Sesskia’s Diary: An Introduction

The story that became Sesskia’s Diary was something I played with for about a year without getting much further than the opening scenes: a woman appearing in a vast cavern, surrounded by people who don’t speak her language, possessing an unusual magic and therefore fought over by several factions who want her power for themselves. It seemed like it had potential, but I couldn’t make it work. Then, sometime in July of 2014, I had a stray thought: what if I told this not only from my heroine’s point of view, but as the diary she keeps during her travels? I’m certainly not the first to think of this, so I’m not claiming to be marvelously original, but somehow it struck me as exactly what I needed for this story. I wrote a few “entries” as an experiment, and a week later the story began to flow. It was a fascinating experiment, and when I started keeping a regular blog, it occurred to me that it might be fun to publish it as a serial on the blog. And here we are.

Just to avoid confusion, I’ll explain that yes, book six is where the story begins, and you’re not missing five other books. It will become clear very quickly why the story begins where it does. Also, some of Sesskia’s entries are very long, and may be divided by me into shorter pieces for ease of reading. Aside from that, I’m going to let Sesskia’s story unfold the way she wrote it.


2 thoughts on “Sesskia’s Diary: An Introduction

  1. I read all of Sesskia’s posts on Saturday; they are fantastic (I LOVED Höst’s Stray too). I’ll be sweating on the rest of them too. While I wait for the next one, I’m coming back to the first and now I’m wondering how the experience of creating it as a journal is different (or possibly no different) for you as an author relating to your protagonists’ experience compared with doing it as a conventional novel. And how does it compare with the style you used for Zara’s novella?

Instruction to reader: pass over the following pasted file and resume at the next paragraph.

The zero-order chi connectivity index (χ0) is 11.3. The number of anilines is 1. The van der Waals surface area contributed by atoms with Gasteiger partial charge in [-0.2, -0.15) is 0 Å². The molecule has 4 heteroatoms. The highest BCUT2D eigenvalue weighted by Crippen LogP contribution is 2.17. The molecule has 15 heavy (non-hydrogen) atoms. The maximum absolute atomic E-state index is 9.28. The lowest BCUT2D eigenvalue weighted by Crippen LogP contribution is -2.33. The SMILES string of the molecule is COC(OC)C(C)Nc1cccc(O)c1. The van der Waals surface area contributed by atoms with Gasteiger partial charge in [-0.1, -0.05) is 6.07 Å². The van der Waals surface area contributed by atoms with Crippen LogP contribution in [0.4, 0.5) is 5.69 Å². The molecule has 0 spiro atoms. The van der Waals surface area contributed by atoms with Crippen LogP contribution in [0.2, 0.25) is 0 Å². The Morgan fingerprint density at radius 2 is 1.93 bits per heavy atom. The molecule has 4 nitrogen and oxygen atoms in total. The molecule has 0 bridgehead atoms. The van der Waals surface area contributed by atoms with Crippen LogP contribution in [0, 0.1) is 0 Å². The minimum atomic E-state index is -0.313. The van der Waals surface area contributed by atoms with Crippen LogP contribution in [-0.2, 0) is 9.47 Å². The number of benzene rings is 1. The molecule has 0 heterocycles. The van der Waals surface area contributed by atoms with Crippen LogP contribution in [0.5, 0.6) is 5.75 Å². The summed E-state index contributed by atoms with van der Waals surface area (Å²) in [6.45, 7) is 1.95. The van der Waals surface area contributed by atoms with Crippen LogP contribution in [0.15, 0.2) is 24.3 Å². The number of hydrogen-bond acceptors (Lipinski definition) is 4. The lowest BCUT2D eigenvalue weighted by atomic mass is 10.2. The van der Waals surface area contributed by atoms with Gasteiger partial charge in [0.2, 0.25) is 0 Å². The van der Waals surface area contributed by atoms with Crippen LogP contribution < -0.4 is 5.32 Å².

Thanks for this. If you publish it in a book (ebook), I’ll buy it because I think this is very re-readable.

    1. I’m so glad you enjoy it! Writing this as a journal is a very different experience for me. I feel attached to Sesskia in a way I don’t to my other protagonists–which isn’t to say I don’t love them, just that the journal has been immersive in a way a novel isn’t. The story comes more easily, and Sesskia’s voice is strong enough that I find I don’t have to do much rewriting, except to make corrections when I forget certain details. When I’m writing a more conventional novel, I’m more conscious of it as having structure. Sesskia’s diary does have an ending, and I intend to publish it as an ebook someday, but it feels more fluid than my other books. Zara’s novella is probably the most structured thing I’ve written, because the individual stories had to move her character forward, but they also had to relate to each other in a meaningful way. There’s how each takes place in a different season, and the recurring image of the loom, and how Zara changes over time, and it all had to fit together. So in a way, it’s the opposite of Sesskia’s diary, which just flowed from the beginning with very few hitches. It’s been fun to be able to experiment with different styles.

Comments are closed.